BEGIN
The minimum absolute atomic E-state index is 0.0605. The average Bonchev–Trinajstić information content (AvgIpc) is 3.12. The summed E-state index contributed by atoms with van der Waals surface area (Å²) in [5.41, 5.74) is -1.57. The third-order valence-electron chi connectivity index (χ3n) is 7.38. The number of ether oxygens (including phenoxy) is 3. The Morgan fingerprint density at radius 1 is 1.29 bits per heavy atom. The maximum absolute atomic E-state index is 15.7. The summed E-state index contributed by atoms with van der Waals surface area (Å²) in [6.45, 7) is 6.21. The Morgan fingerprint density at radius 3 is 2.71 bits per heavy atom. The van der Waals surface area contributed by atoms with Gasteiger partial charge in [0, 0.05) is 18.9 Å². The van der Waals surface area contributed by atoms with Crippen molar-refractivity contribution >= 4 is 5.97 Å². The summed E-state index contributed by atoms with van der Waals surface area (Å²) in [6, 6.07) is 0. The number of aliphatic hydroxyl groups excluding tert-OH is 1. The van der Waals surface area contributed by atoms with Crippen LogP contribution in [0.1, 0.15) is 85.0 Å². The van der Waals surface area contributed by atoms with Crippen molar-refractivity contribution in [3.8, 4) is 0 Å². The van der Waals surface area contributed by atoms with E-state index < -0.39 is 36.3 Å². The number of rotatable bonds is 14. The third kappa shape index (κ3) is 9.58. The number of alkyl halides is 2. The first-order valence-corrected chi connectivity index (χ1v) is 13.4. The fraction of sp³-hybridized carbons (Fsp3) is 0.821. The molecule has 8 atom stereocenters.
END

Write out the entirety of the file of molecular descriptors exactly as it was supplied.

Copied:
The minimum absolute atomic E-state index is 0.0605. The average Bonchev–Trinajstić information content (AvgIpc) is 3.12. The summed E-state index contributed by atoms with van der Waals surface area (Å²) in [5.41, 5.74) is -1.57. The third-order valence-electron chi connectivity index (χ3n) is 7.38. The number of ether oxygens (including phenoxy) is 3. The Morgan fingerprint density at radius 1 is 1.29 bits per heavy atom. The maximum absolute atomic E-state index is 15.7. The summed E-state index contributed by atoms with van der Waals surface area (Å²) in [6.45, 7) is 6.21. The Morgan fingerprint density at radius 3 is 2.71 bits per heavy atom. The van der Waals surface area contributed by atoms with Gasteiger partial charge in [0, 0.05) is 18.9 Å². The van der Waals surface area contributed by atoms with Crippen molar-refractivity contribution >= 4 is 5.97 Å². The summed E-state index contributed by atoms with van der Waals surface area (Å²) in [6, 6.07) is 0. The number of aliphatic hydroxyl groups excluding tert-OH is 1. The van der Waals surface area contributed by atoms with Crippen LogP contribution in [0.1, 0.15) is 85.0 Å². The van der Waals surface area contributed by atoms with Crippen molar-refractivity contribution in [3.8, 4) is 0 Å². The van der Waals surface area contributed by atoms with E-state index < -0.39 is 36.3 Å². The number of rotatable bonds is 14. The third kappa shape index (κ3) is 9.58. The number of alkyl halides is 2. The first-order valence-corrected chi connectivity index (χ1v) is 13.4. The fraction of sp³-hybridized carbons (Fsp3) is 0.821. The molecule has 8 atom stereocenters.